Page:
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    You can evaluate some sources:

    by browsing, to evaluate whether they are sufficiently relevant to your research topic and sufficiently reputable for the level of research;

    by focusing on the most relevant items, evaluating how these support specific aspects of your line of reasoning;

    by comparing and contrasting different sources, checking for inconsistencies.

    How would you do this? Can anyone give any examples please?
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    (Original post by Theguynextdoor)
    You can evaluate some sources:

    by browsing, to evaluate whether they are sufficiently relevant to your research topic and sufficiently reputable for the level of research;

    by focusing on the most relevant items, evaluating how these support specific aspects of your line of reasoning;

    by comparing and contrasting different sources, checking for inconsistencies.

    How would you do this? Can anyone give any examples please?
    Which bit? Quite a lot of this is common sense and self explanatory. You wouldn't use the Daily Mail or Wikipedia as an academic source for example.
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    (Original post by alleycat393)
    Which bit? Quite a lot of this is common sense and self explanatory. You wouldn't use the Daily Mail or Wikipedia as an academic source for example.
    Not more of using the sources from Wikipedia but evaluating the sources you have chosen from lets say "The Leviathan" or from a primary research - the way to evaluate why you chose the source to be critical.

    How it supports the line of reasoning
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    Whilst I was at uni in my final year, we had a lot of evaluation type assignments- and the one thing I referred to most frequently was something called the CASP tool- it's more aimed for qualitative sources of research/ evidence but can easily be adapted to quantitative evidence. It's basically a list of 9/10 questions with lots of different sub questions, which can be used to allow critical evaluation of a source/ piece of research used in assignments.
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    (Original post by Theguynextdoor)
    Not more of using the sources from Wikipedia but evaluating the sources you have chosen from lets say "The Leviathan" or from a primary research - the way to evaluate why you chose the source to be critical.

    How it supports the line of reasoning
    Is it an academically recognised source, who has written it, when, what sources have they used to back up their arguments and are they relevant and current, it's always a good idea to pick primary over secondary resources though if this is not possible trace your secondary source's sources back to their primary origins. Depending on your line of reasoning you can work out if the work you're citing supports it or not and to what extent and then what else you need to back up your arguments.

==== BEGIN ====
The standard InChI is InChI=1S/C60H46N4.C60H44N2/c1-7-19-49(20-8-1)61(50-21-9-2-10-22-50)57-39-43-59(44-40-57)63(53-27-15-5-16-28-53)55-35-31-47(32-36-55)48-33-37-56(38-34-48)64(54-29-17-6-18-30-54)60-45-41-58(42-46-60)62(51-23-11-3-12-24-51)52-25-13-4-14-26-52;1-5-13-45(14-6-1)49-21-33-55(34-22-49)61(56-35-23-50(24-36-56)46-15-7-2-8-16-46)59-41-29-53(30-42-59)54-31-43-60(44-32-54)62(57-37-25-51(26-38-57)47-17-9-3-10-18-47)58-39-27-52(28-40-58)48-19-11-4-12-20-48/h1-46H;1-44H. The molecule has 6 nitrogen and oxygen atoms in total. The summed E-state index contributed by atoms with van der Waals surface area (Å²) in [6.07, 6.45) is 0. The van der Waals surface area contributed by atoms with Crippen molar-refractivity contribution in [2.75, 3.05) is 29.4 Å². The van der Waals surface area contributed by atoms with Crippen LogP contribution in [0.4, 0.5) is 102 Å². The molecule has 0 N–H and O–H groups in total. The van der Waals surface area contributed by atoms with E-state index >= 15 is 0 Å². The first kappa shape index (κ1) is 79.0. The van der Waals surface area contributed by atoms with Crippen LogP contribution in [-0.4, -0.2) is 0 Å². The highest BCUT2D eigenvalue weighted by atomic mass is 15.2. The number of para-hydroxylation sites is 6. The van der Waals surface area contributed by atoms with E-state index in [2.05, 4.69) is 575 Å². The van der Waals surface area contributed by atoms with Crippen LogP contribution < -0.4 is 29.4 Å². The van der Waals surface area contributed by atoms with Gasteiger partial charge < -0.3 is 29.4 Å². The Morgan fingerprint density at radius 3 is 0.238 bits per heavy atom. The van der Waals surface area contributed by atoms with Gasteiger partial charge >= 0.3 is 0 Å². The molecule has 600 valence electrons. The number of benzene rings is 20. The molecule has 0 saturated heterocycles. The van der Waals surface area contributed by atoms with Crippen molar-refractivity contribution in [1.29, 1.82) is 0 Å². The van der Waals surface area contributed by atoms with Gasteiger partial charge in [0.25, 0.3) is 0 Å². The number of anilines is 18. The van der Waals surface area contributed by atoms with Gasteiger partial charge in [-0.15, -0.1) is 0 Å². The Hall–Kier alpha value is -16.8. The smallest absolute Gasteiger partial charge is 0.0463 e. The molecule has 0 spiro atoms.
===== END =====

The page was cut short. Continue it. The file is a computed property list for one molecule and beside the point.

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    (Original post by alleycat393)
    Is it an academically recognised source, who has written it, when, what sources have they used to back up their arguments and are they relevant and current, it's always a good idea to pick primary over secondary resources though if this is not possible trace your secondary source's sources back to their primary origins. Depending on your line of reasoning you can work out if the work you're citing supports it or not and to what extent and then what else you need to back up your arguments.

    Thank you, the only problem I have is the first line of what you've written. The way I would phrase it directly that "have they backed up their arguments with well sourced information and the relevancy of it" I feel like I would be a bit too direct with just saying it is credible due to the fact that it is relevant and current within the essays and feel like I would not be critical when doing that, when citing the sources and critically evaluating them. Can I just say it flat out as the way you have, or does it have to be indirect within the text?
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    (Original post by Theguynextdoor)
    Thank you, the only problem I have is the first line of what you've written. The way I would phrase it directly that "have they backed up their arguments with well sourced information and the relevancy of it" I feel like I would be a bit too direct with just saying it is credible due to the fact that it is relevant and current within the essays and feel like I would not be critical when doing that, when citing the sources and critically evaluating them. Can I just say it flat out as the way you have, or does it have to be indirect within the text?
    If you've been asked to evaluate i.e give your opinion yes you can give you opinion. Just make sure you come across as formal and professional and can explain your reasoning.
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    (Original post by alleycat393)
    If you've been asked to evaluate i.e give your opinion yes you can give you opinion. Just make sure you come across as formal and professional and can explain your reasoning.
    Okay, thank you; I just feel like I come off as really tacky, lol. When explaining or giving my reasoning as mostly everytime I write the marks are always based on "critical information and to be critical when writing" - which makes it difficult for me.
 
 
 
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